The Tin Drum by Gunther Grass

March 28, 2014

the tin drum-001 Plot summary (from the publisher): The Tin Drum, one of the great novels of the twentieth century, was published in Ralph Manheim’s outstanding translation in 1959. It became a runaway bestseller and catapulted its young author to the forefront of world literature.
This fiftieth anniversary edition, translated by Breon
Mitchell, is more faithful to Grass’s style and rhythm, restores omissions, and reflects more fully the complexity of the original work.

After fifty years, The Tin Drum has, if anything, gained in power and relevance. All of Grass’s amazing evocations are still there, and still amazing: Oskar Matzerath, the indomitable drummer; his grandmother, Anna Koljaiczek; his mother, Agnes; Alfred Matzerath and Jan Bronski, his presumptive fathers. And Oskar’s midget friends—Bebra, the great circus master, and Roswitha Raguna, the famous somnambulist; Sister Scholastica and Sister Agatha, the Right Reverend Father Wiehnke, the Greffs, the Schefflers, Herr Fajngold, all Kashubians, Poles, Germans, and Jews—waiting to be discovered and rediscovered.

Warning: Spoilers below!


  • There’s no denying that Oskar Matzerath is a memorable character. I despised him, it’s true; but even so, I won’t soon forget how he was born fully cognizant with adult comprehension; his red and white lacquered tin drums; his hunchback; his tiny stature; his penchant for getting involved in wholly absurd situations; his grandmother with the four skirts and lingering smell of rancid butter; his two presumptive fathers (both of whom he indirectly killed); his mother and her death by eels; and his singing voice that could shatter glass with such precision that Oskar amused himself by tempting window shoppers into petty theft. Any author’s job is to create memorable characters, and in this regard, Grass succeeded.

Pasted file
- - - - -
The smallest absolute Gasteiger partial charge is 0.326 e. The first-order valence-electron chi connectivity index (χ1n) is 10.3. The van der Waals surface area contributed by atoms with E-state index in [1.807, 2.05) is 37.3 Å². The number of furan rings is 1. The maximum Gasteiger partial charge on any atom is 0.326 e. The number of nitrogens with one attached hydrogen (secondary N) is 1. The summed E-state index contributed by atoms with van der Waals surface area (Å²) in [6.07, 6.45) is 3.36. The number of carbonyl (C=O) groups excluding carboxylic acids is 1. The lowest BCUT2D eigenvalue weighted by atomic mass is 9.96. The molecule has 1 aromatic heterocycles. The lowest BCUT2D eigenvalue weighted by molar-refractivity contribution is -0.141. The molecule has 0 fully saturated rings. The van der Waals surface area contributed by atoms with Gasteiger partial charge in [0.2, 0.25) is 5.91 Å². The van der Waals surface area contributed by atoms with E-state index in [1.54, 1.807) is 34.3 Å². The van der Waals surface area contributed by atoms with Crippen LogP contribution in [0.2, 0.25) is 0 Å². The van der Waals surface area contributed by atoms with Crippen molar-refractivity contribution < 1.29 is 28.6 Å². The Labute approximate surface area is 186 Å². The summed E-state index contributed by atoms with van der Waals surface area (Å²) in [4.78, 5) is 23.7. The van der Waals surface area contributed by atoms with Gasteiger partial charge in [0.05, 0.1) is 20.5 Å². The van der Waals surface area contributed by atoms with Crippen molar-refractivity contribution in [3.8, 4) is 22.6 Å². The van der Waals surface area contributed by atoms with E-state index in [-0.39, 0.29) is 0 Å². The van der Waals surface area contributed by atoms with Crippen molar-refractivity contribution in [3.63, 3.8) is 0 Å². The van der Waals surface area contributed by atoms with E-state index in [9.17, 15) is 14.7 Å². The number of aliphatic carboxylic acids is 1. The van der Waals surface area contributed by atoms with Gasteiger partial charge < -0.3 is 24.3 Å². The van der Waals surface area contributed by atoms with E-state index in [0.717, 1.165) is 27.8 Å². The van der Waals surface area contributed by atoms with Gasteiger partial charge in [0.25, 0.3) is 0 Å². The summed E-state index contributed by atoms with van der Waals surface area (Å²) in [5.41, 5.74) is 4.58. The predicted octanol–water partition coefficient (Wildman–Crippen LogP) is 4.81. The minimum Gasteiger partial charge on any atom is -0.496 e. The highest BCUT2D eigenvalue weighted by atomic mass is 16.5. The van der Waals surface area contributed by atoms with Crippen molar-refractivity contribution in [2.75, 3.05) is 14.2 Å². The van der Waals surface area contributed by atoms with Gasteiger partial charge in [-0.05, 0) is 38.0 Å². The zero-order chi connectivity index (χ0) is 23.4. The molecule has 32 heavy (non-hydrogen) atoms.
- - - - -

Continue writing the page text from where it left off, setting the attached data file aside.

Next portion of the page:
• The opening line of the book was fantastic: “Granted: I am an inmate in a mental hospital…”


  • There was so much I disliked about this book that I can’t begin to list everything here. From Oskar himself, who I thought was incredibly annoying and lacking in any redemptive qualities at all, to the dumb adventures he embarked on, practically every minute spent reading this book was a severe trial to my patience. The only reason I even bothered to finish is because it’s on the Top 100 List.
  • I didn’t understand any of the symbolism in this book. Everything I’ve read about it says Oskar stands for Germany and his various travails are supposed to represent what the non-Nazi Germans went through in World War II. I read these interpretations BEFORE reading the book and STILL didn’t “get it.” I must be exceedingly dumb.


I have a feeling that The Tin Drum is one of those books that you either love or hate. I cannot imagine there being any middle ground with this type of work. Unfortunately, I come down squarely on the “hate” side of things. Although there were a few random lines or scenes that I enjoyed from the book, most of it was just very tiresome for me. I can appreciate how others, those that are able to decipher the symbolism and apply parallels to the happenings in the book to the struggles of the German people during WWII, would have an entirely different reaction. But The Tin Drum just wasn’t for me. I give it 1 star out of 5.

Leave a Reply